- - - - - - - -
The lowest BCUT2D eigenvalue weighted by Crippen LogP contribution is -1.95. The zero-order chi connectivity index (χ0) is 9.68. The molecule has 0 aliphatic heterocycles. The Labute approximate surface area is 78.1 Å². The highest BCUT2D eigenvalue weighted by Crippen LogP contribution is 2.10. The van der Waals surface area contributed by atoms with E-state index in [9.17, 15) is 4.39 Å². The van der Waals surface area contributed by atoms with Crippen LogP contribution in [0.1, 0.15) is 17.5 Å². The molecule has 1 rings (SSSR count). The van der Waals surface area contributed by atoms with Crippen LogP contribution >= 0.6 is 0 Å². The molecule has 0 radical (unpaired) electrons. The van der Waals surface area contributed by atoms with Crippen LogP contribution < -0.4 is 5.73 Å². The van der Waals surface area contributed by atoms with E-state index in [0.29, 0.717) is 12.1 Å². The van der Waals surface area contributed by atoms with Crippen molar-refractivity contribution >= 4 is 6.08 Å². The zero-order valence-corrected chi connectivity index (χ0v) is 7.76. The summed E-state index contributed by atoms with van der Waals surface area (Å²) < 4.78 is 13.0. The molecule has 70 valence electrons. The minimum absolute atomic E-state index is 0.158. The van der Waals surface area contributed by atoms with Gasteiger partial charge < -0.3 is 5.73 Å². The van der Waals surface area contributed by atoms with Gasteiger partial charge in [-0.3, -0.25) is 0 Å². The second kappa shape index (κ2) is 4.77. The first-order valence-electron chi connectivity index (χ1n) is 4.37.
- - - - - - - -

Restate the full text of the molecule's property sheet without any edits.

The lowest BCUT2D eigenvalue weighted by Crippen LogP contribution is -1.95. The zero-order chi connectivity index (χ0) is 9.68. The molecule has 0 aliphatic heterocycles. The Labute approximate surface area is 78.1 Å². The highest BCUT2D eigenvalue weighted by Crippen LogP contribution is 2.10. The van der Waals surface area contributed by atoms with E-state index in [9.17, 15) is 4.39 Å². The van der Waals surface area contributed by atoms with Crippen LogP contribution in [0.1, 0.15) is 17.5 Å². The molecule has 1 rings (SSSR count). The van der Waals surface area contributed by atoms with Crippen LogP contribution >= 0.6 is 0 Å². The molecule has 0 radical (unpaired) electrons. The van der Waals surface area contributed by atoms with Crippen LogP contribution < -0.4 is 5.73 Å². The van der Waals surface area contributed by atoms with E-state index in [0.29, 0.717) is 12.1 Å². The van der Waals surface area contributed by atoms with Crippen molar-refractivity contribution >= 4 is 6.08 Å². The zero-order valence-corrected chi connectivity index (χ0v) is 7.76. The summed E-state index contributed by atoms with van der Waals surface area (Å²) < 4.78 is 13.0. The molecule has 70 valence electrons. The minimum absolute atomic E-state index is 0.158. The van der Waals surface area contributed by atoms with Gasteiger partial charge < -0.3 is 5.73 Å². The van der Waals surface area contributed by atoms with Gasteiger partial charge in [-0.3, -0.25) is 0 Å². The second kappa shape index (κ2) is 4.77. The first-order valence-electron chi connectivity index (χ1n) is 4.37.